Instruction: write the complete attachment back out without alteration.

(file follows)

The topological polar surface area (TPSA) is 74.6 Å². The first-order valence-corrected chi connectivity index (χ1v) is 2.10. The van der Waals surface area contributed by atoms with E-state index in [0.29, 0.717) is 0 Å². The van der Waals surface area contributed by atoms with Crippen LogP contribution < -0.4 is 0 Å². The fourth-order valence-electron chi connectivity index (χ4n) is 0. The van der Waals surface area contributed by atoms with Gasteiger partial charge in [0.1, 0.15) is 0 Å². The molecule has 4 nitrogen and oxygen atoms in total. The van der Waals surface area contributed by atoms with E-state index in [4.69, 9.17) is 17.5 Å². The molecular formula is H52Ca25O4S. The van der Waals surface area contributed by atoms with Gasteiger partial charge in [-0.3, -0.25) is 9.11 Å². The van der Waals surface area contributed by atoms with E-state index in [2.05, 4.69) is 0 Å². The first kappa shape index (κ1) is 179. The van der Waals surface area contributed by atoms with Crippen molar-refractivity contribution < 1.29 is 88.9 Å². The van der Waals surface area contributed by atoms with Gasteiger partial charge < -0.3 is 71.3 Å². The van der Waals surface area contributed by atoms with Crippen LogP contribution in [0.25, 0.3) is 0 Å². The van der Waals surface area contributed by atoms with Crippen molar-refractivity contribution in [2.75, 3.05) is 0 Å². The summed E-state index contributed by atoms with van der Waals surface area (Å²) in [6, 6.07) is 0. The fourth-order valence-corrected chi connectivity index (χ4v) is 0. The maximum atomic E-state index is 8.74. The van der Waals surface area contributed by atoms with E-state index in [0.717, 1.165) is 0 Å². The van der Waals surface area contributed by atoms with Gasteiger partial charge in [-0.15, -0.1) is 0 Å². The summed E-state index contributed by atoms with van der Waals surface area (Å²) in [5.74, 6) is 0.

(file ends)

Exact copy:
The topological polar surface area (TPSA) is 74.6 Å². The first-order valence-corrected chi connectivity index (χ1v) is 2.10. The van der Waals surface area contributed by atoms with E-state index in [0.29, 0.717) is 0 Å². The van der Waals surface area contributed by atoms with Crippen LogP contribution < -0.4 is 0 Å². The fourth-order valence-electron chi connectivity index (χ4n) is 0. The van der Waals surface area contributed by atoms with Gasteiger partial charge in [0.1, 0.15) is 0 Å². The molecule has 4 nitrogen and oxygen atoms in total. The van der Waals surface area contributed by atoms with E-state index in [4.69, 9.17) is 17.5 Å². The molecular formula is H52Ca25O4S. The van der Waals surface area contributed by atoms with Gasteiger partial charge in [-0.3, -0.25) is 9.11 Å². The van der Waals surface area contributed by atoms with E-state index in [2.05, 4.69) is 0 Å². The first kappa shape index (κ1) is 179. The van der Waals surface area contributed by atoms with Crippen molar-refractivity contribution < 1.29 is 88.9 Å². The van der Waals surface area contributed by atoms with Gasteiger partial charge < -0.3 is 71.3 Å². The van der Waals surface area contributed by atoms with Crippen LogP contribution in [0.25, 0.3) is 0 Å². The van der Waals surface area contributed by atoms with Crippen molar-refractivity contribution in [2.75, 3.05) is 0 Å². The summed E-state index contributed by atoms with van der Waals surface area (Å²) in [6, 6.07) is 0. The fourth-order valence-corrected chi connectivity index (χ4v) is 0. The maximum atomic E-state index is 8.74. The van der Waals surface area contributed by atoms with E-state index in [0.717, 1.165) is 0 Å². The van der Waals surface area contributed by atoms with Gasteiger partial charge in [-0.15, -0.1) is 0 Å². The summed E-state index contributed by atoms with van der Waals surface area (Å²) in [5.74, 6) is 0.